Terminally ill patients would be able to try experimental drugs, devices and procedures under a proposal approved by a Pennsylvania House committee.
Pennsylvania would join more than 20 other states that have already approved the legislation, known as “right to try.”
Under the measure, patients with terminal illness could get drugs, devices and procedures under review by the U.S. Food and Drug Administration that have not yet been approved.
Rep. Robert Godshall, R-Montgomery, sponsored the bill.
At age 72, he needed a procedure to treat his multiple myeloma that was approved only for patients 65 and younger.
Eventually, he persuaded doctors to try it on him.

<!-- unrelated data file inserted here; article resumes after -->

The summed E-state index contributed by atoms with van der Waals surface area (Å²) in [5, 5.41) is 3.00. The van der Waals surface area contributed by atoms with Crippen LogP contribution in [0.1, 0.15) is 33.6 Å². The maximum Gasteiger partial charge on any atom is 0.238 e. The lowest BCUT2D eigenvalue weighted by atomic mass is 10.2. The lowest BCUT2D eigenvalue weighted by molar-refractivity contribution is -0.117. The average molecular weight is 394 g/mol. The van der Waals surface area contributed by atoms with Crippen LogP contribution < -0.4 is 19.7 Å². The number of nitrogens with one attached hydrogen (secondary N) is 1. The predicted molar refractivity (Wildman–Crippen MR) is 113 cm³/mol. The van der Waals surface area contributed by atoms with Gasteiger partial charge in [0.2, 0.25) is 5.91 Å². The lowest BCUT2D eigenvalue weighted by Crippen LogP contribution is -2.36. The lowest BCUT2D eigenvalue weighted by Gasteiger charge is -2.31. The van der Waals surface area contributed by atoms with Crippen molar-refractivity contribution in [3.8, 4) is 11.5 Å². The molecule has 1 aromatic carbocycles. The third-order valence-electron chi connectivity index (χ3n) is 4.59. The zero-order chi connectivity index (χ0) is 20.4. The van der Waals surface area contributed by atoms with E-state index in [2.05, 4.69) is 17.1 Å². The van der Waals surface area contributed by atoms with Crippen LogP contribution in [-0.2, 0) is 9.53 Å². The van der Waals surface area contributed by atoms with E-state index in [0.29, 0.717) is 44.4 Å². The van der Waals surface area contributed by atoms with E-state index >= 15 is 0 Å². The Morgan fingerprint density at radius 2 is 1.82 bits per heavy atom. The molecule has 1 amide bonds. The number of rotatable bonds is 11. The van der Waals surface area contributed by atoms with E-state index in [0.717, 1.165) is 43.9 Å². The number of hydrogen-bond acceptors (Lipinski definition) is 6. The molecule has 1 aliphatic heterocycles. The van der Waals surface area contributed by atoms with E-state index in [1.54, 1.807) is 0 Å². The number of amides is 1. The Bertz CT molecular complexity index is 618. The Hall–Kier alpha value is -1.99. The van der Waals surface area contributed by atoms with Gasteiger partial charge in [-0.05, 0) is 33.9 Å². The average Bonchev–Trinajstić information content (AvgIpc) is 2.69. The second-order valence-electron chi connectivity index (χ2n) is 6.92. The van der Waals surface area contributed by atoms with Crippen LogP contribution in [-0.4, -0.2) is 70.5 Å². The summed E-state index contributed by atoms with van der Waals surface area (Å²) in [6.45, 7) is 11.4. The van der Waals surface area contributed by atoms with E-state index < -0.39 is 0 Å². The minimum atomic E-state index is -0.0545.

“I told them the full responsibility lies with me. In the right to choose, the liability lies with the person who takes that chance,” Godshall said.
Godshall’s legislation would exempt doctors from liability.
“That’s what I’d like to see — anybody else that’s terminal, the same that I was, that has a chance,” he said. “If there’s something out there that might help them, that they would have a right.”
Manufacturers would be able to choose if they’ll provide the experimental drug or device, and insurance companies would not have to cover the cost.
The libertarian group the Goldwater Institute is behind the nationwide “right to try” movement.
It’s unknown how many patients have successfully used the laws to get experimental drugs, devices or procedures.
The House committee approved the right to try proposal 24-1.
It now goes to the full House.
More than 20 states have approved similar bills, and another is pending in the U.S. Senate.